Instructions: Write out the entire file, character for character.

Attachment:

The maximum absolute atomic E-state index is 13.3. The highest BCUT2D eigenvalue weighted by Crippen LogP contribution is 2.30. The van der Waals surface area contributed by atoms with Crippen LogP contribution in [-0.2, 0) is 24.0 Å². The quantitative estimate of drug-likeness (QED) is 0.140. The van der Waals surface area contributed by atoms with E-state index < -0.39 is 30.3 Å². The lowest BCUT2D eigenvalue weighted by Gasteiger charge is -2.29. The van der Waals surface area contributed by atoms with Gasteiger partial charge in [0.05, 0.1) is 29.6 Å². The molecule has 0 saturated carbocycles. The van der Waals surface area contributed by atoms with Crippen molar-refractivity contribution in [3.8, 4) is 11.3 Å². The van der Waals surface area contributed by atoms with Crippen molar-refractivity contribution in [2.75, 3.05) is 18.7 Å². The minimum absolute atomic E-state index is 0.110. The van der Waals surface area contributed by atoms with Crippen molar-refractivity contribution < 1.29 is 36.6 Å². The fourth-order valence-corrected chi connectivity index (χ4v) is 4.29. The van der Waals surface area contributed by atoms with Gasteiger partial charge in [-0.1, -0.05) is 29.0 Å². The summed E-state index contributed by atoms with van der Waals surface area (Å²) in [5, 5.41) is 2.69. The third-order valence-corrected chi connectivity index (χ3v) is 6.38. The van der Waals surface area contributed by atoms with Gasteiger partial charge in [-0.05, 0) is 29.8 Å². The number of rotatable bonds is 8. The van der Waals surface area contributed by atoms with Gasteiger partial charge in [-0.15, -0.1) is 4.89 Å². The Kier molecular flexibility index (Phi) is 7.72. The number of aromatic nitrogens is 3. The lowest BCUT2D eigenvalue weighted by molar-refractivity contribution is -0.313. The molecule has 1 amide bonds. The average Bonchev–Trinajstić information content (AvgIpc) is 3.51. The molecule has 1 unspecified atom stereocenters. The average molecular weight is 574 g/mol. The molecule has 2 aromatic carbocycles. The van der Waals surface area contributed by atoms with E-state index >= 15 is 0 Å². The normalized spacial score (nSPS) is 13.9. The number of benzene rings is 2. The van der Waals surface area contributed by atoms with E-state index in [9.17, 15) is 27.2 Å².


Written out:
The maximum absolute atomic E-state index is 13.3. The highest BCUT2D eigenvalue weighted by Crippen LogP contribution is 2.30. The van der Waals surface area contributed by atoms with Crippen LogP contribution in [-0.2, 0) is 24.0 Å². The quantitative estimate of drug-likeness (QED) is 0.140. The van der Waals surface area contributed by atoms with E-state index < -0.39 is 30.3 Å². The lowest BCUT2D eigenvalue weighted by Gasteiger charge is -2.29. The van der Waals surface area contributed by atoms with Gasteiger partial charge in [0.05, 0.1) is 29.6 Å². The molecule has 0 saturated carbocycles. The van der Waals surface area contributed by atoms with Crippen molar-refractivity contribution in [3.8, 4) is 11.3 Å². The van der Waals surface area contributed by atoms with Crippen molar-refractivity contribution in [2.75, 3.05) is 18.7 Å². The minimum absolute atomic E-state index is 0.110. The van der Waals surface area contributed by atoms with Crippen molar-refractivity contribution < 1.29 is 36.6 Å². The fourth-order valence-corrected chi connectivity index (χ4v) is 4.29. The van der Waals surface area contributed by atoms with Gasteiger partial charge in [-0.1, -0.05) is 29.0 Å². The summed E-state index contributed by atoms with van der Waals surface area (Å²) in [5, 5.41) is 2.69. The third-order valence-corrected chi connectivity index (χ3v) is 6.38. The van der Waals surface area contributed by atoms with Gasteiger partial charge in [-0.05, 0) is 29.8 Å². The number of rotatable bonds is 8. The van der Waals surface area contributed by atoms with Gasteiger partial charge in [-0.15, -0.1) is 4.89 Å². The Kier molecular flexibility index (Phi) is 7.72. The number of aromatic nitrogens is 3. The lowest BCUT2D eigenvalue weighted by molar-refractivity contribution is -0.313. The molecule has 1 amide bonds. The average Bonchev–Trinajstić information content (AvgIpc) is 3.51. The molecule has 1 unspecified atom stereocenters. The average molecular weight is 574 g/mol. The molecule has 2 aromatic carbocycles. The van der Waals surface area contributed by atoms with E-state index >= 15 is 0 Å². The normalized spacial score (nSPS) is 13.9. The number of benzene rings is 2. The van der Waals surface area contributed by atoms with E-state index in [9.17, 15) is 27.2 Å².